Right-wing counterprotesters to the Black Lives Matter movement were among groups who gathered in London on Saturday in what some said was an effort to protect public symbols of British history.
Videos on social media showed some of the demonstrators singing the British national anthem and chanting “England,” amid a tense atmosphere and heavy police presence, despite prior warnings from officials for the public to stay home.
“Winston Churchill, he’s one of our own,” some chanted near a statue of the former prime minister that last weekend was sprayed with graffiti reading: “Churchill was a racist.”
British Home Secretary Priti Patel condemned the violent clashes by the counterprotesters as “throughly unacceptable thuggery.”
London Mayor Sadiq Khan urged people on Saturday to “stay away” from the demonstrations in light of the risk of spreading the coronavirus and concerns about possible disorder, vandalism and violence.
“We have intelligence that extreme far-right groups are coming to London ostensibly, they say, to protect the statues, but we think the statues may be a flashpoint for violence,” Khan said on BBC Radio on Saturday.
Prime Minister Boris Johnson also forcefully advised against attending protests, saying Friday that anyone attacking public property or the police would face “the full force of the law.”
The U.K.’s Black Lives Matter group also urged people to avoid central London, citing fears over safety.
The global Black Lives Matter movement has spread beyond demonstrations against police brutality to confronting colonialist pasts and systemic racism.
In recent days, some protesters around the world were emboldened to take more strident action, toppling statues of slaveholders, slave traders and prominent colonial-era figures.
With this in mind, metal scaffolding was placed around a statue of Churchill in London ahead of this weekend’s anti-racism protests.
Scaffolding was also placed around statues of Nelson Mandela and Mahatma Gandhi, as the mayor said was that far-right groups intend to remove these statues.
London’s Metropolitan Police imposed several restrictions ahead of the scheduled protests including requiring the events to end at 5 p.m. local time. But the police warned protesters to reconsider attending at all due to the coronavirus pandemic.
The restrictions come in the wake of disorder in the city at the end of protests last weekend. While police said those demonstrations were on the whole peaceful, there were dozens of arrests and some police were injured.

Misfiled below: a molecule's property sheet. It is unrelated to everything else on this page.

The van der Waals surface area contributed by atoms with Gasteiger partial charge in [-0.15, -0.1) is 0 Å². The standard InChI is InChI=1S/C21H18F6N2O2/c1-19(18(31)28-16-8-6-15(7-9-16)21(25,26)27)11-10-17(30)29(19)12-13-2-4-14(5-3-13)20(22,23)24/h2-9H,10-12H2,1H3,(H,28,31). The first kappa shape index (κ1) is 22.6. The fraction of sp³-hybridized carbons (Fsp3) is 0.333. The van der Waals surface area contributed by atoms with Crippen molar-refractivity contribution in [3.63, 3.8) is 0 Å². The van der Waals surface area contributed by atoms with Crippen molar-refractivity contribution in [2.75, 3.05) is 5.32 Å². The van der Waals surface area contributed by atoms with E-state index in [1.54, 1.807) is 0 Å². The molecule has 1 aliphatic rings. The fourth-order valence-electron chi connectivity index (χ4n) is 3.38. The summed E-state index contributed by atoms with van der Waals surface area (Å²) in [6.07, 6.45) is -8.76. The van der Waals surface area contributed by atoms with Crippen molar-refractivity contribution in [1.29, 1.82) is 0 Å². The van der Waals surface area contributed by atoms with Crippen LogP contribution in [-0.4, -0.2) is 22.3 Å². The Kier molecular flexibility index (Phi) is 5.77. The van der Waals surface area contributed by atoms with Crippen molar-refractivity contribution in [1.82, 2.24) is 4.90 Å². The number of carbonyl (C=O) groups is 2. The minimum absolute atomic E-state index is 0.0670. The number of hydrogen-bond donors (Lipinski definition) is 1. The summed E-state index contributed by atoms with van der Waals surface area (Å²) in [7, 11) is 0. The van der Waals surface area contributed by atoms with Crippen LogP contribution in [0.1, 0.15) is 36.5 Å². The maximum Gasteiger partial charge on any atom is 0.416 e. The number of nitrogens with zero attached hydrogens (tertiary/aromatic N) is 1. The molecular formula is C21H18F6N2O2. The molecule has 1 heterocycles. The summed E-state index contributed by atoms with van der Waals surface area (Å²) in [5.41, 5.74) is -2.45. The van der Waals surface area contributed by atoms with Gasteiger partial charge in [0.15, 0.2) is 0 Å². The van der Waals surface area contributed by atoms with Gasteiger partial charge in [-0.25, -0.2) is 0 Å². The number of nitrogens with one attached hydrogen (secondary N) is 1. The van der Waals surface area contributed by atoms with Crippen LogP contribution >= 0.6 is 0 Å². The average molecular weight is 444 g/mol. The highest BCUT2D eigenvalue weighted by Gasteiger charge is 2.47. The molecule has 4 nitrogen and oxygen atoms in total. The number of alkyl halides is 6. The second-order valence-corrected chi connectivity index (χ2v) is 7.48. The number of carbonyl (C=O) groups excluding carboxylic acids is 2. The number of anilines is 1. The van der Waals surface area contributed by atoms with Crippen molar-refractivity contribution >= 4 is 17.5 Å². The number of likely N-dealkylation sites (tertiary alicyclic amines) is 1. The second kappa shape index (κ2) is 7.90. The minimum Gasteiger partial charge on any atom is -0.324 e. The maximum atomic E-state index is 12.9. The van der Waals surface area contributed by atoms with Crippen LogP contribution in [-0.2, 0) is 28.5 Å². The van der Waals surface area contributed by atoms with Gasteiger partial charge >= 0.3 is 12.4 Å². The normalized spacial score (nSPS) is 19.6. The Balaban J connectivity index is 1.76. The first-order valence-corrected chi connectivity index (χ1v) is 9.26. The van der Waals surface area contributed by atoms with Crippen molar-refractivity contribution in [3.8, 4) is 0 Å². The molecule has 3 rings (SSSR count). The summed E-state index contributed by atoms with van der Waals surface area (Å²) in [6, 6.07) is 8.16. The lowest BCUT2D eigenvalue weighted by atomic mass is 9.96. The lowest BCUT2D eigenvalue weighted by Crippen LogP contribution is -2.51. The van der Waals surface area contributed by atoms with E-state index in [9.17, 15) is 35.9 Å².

Even so, more anti-racism demonstrations around the world are expected to continue on Saturday for the third consecutive week, as protesters stand with U.S. demonstrations after the death of George Floyd in Minneapolis police custody.
Demonstrations are planned in Paris on Saturday despite police bans on large gatherings due to coronavirus. Police urged restaurants, shops and businesses on the route between the upscale Place de la Republique square and Opera areas to close and board up their windows due to the risk of civil disorder.
In Australia, protests also went ahead on Saturday in support of the Black Lives Matter movement against the advice of government and health authorities.
The rallies, dominated by a heavy police presence, were mostly peaceful. Protesters marched on the streets or gathered at public parks carrying posters that said “No Justice, No Peace” and “Sorry For The Inconvenience, We Are Trying To Change The World.”
Australian police on Friday night set up temporary barricades in front of Sydney’s town hall and stood guard around a statue of colonial figure Captain Cook in the nearby park.
The movement in Australia focuses on the mistreatment of indigenous Australians, including Aboriginal deaths in law enforcement custody.
The worldwide unrest has also drawn attention to indigenous rights in Taiwan, where hundreds packed into a park in central Taipei on Saturday to protest.
An indigenous Taiwanese group was given prominent billing at the rally to draw attention to discrimination against the island’s original inhabitants. The rally, attended by more than 500 people, was peaceful with only a very light police presence.
Nancy Ing and Reuters contributed.